This book examines the ways in which the house appears in films and the modes by which it moves beyond being merely a backdrop for action. Specifically, it explores the ways that domestic spaces carry inherent connotations that filmmakers exploit to enhance meanings and pleasures within film. Rather than simply examining the representation of the house as national symbol, auteur trait, or in terms of genre, contributors study various rooms in the domestic sphere from an assortment of time periods and from a diversity of national cinemas—from interior spaces in ancient Rome to the Chinese kitchen, from the animated house to the metaphor of the armchair in film noir.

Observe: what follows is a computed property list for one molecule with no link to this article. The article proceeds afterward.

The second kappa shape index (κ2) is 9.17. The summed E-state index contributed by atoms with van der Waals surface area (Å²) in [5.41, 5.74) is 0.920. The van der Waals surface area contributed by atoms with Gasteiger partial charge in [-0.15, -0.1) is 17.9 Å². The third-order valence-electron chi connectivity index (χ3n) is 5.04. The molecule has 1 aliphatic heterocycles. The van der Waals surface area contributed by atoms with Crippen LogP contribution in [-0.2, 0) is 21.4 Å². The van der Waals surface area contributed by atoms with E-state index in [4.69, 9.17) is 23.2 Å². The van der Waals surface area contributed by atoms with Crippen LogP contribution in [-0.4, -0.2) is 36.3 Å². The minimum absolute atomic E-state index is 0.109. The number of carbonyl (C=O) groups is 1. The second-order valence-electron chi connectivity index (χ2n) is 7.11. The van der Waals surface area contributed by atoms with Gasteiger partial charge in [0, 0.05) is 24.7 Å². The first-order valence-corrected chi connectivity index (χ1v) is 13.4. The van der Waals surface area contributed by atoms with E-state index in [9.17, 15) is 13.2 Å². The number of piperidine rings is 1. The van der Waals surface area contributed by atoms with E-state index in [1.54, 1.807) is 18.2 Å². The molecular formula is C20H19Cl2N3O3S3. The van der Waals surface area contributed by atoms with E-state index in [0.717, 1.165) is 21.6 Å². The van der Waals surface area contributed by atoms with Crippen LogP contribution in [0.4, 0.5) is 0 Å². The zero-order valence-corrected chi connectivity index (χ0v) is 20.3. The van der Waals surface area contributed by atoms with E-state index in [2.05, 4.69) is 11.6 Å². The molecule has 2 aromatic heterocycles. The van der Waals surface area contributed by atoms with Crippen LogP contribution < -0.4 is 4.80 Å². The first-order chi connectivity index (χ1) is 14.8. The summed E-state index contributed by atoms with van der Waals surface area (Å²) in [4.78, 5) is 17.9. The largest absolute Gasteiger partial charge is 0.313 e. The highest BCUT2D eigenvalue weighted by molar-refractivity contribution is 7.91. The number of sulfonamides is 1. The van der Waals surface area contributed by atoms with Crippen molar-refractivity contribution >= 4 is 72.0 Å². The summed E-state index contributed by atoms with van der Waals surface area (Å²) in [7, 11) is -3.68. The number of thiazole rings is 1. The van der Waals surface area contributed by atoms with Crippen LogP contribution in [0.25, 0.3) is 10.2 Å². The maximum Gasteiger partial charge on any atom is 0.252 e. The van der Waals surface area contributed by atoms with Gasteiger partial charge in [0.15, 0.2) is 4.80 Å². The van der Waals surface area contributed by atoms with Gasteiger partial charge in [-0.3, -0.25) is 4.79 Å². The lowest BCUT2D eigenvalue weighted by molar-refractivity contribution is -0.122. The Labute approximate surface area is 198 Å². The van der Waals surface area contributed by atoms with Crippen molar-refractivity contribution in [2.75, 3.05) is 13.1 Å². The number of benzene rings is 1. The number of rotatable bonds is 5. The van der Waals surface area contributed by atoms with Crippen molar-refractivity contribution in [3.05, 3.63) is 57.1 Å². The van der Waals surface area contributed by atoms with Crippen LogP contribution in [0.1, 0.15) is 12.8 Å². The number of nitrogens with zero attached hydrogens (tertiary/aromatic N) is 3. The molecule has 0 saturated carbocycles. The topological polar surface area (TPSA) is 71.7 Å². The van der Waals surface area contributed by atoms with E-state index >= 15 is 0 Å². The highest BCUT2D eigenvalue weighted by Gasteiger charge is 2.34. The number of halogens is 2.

Introduction Eleanor Andrews, Stella Hockenhull, Fran Pheasant-Kelly 1. Carl’s Moving Castle: ‘Animated’ Houses and the Renovation of Child’s Play in Up (2009) Christopher Holliday 2. Peas, Parsnips and Patriotism: Images of the Garden in the Second World War Stella Hockenhull 3. "King for a Day": Performance and Expression in the Cinematic Space of the Basement Scott Martin 4. Kim in the Sitting Room: The Function of Domestic Space in the Construction of Star Image Phil Davey 5. At Home with the Caesars: The Emperor Tiberius and the Ambiguity of Place in Historical and Epic Films Paul Brighton 6. The Dining Room: Authenticity, Immersion and Reproduction? Ann Eatwell 7. A Drama of Solitude: The Library as Cocoon in LuchinoVisconti’s Conversation Piece Pasquale Iannone 8. Reframing the Material and Imaginative Geographies of the Home: Chinese filmmaker Liu Jiayin’s Oxhide II (2009) Jean Amato 9. Furnishing the Living Room in Film Noir: Disillusion and the Armchair Hollie Price 10. Whither Shall I Wander? Up and Down the Staircase in Film Eleanor Andrews 11. Intimate Spaces, Extimate Subjects: The Bedroom in Horror Films Andrew Hock Soon Ng 12. A Room Going Spare: Lodgers, Nannies, and Strangers in the House Mark Jones 13. Monstrous Men and Bathroom Mirrors: The Bathroom as Revelatory Space in American Cinema Glen Donnar 14. Secrets, Memory and Imagination: The Psychic Space of the Cinematic Attic Fran Pheasant-Kelly